Eat Dessert for Dinner at Departure
Best known for his pan-Asian fare at sky-high Departure, chef Gregory Gourdet’s real superpower is dessert. Fiery Thai chiles, taro root, koji rice mold ice cream—all feature in the Top Chef alum’s unconventional sweets arsenal, deployed in tableaux that look like MOMA exhibits but taste like sticky grandma kisses. His 2017 lineup encapsulates his best: intense seasonality, savory shocks, and peekaboo textures.
Coconut ash* pudding with coffee ice cream, whiskey caramel, and coconut ice (top)
Gourdet's sundae anchored by a savory-sweet ooze of burnt coconut husks, rice flour, and coconut sugar, crowned with fluffy coconut snowfall—rife with boulders of ash brownies, puffed rice, and toasted coconut. Think DQ Mud Pie Blizzard meets highbrow travel discovery.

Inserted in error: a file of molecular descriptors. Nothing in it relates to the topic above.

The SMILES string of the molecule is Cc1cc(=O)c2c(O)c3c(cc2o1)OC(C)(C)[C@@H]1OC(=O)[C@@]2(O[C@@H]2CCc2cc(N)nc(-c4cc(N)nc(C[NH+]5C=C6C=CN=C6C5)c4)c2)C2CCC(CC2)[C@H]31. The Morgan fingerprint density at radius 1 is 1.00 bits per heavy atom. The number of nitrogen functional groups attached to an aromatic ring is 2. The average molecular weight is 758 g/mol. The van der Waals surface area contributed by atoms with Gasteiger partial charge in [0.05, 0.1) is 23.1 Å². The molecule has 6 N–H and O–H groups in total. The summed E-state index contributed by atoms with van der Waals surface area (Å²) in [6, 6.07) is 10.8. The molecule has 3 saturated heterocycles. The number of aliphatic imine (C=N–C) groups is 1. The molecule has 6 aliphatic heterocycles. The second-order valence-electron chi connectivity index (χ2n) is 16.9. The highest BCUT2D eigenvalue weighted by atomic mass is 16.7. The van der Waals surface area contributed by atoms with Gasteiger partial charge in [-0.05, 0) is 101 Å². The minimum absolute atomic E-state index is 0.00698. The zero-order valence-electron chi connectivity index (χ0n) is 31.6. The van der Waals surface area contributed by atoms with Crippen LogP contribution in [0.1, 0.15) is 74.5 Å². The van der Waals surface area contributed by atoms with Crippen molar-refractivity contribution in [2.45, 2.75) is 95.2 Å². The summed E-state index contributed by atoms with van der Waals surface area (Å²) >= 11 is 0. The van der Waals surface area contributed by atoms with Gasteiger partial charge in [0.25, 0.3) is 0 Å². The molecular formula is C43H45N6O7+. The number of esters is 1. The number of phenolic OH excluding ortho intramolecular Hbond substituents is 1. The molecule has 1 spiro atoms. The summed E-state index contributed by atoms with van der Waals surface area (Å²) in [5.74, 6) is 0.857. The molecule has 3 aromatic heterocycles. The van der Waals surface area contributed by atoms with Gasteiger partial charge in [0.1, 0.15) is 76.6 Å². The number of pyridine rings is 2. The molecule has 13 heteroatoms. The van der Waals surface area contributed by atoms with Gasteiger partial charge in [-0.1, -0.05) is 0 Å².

Frozen strawberry mousse with pickled rhubarb and Thai basil (right)
Glitzy Buckminster Fuller domes of juicy, feather-light frozen (then brûléed) strawberry mousse. A salad of rhubarb and berries, dried then marinated in Pok Pok drinking vinegar, basil, and “strawberry leather and dust.” Flavor-bomb central.
Caramel apple clafoutis and green apple sorbet with Thai basil and buckwheat crumble (left)
“A dessert should evolve as you eat the dish,” says Gourdet. Case in point: Swiss-Army-knife apple usage disguised as a humble cake à la mode: studded with caramelized apple bits, crispy fruit leather, pickled chunks, and sour-bright sorbet made with skin-on green apples. Apple pie—you are dead to me.
Warm coconut milk soup with banana, peanut, rice dumplings, and butternut squash (bottom)
It looks like a prop from the Flintstones breakfast table. But the surprisingly homey dish—brimming with chewy dumplings, silky banana custard, sweet gourd, and pops of chile-ginger peanut curd—is inspired by Chiang Mai desserts. Tropical pandan perfumes the sweet-salty broth, while pea flowers lend whimsical pops of periwinkle.
* Gourdet also tapped the trendy ash for his “Goth Cone” ice cream and dense chocolate cake.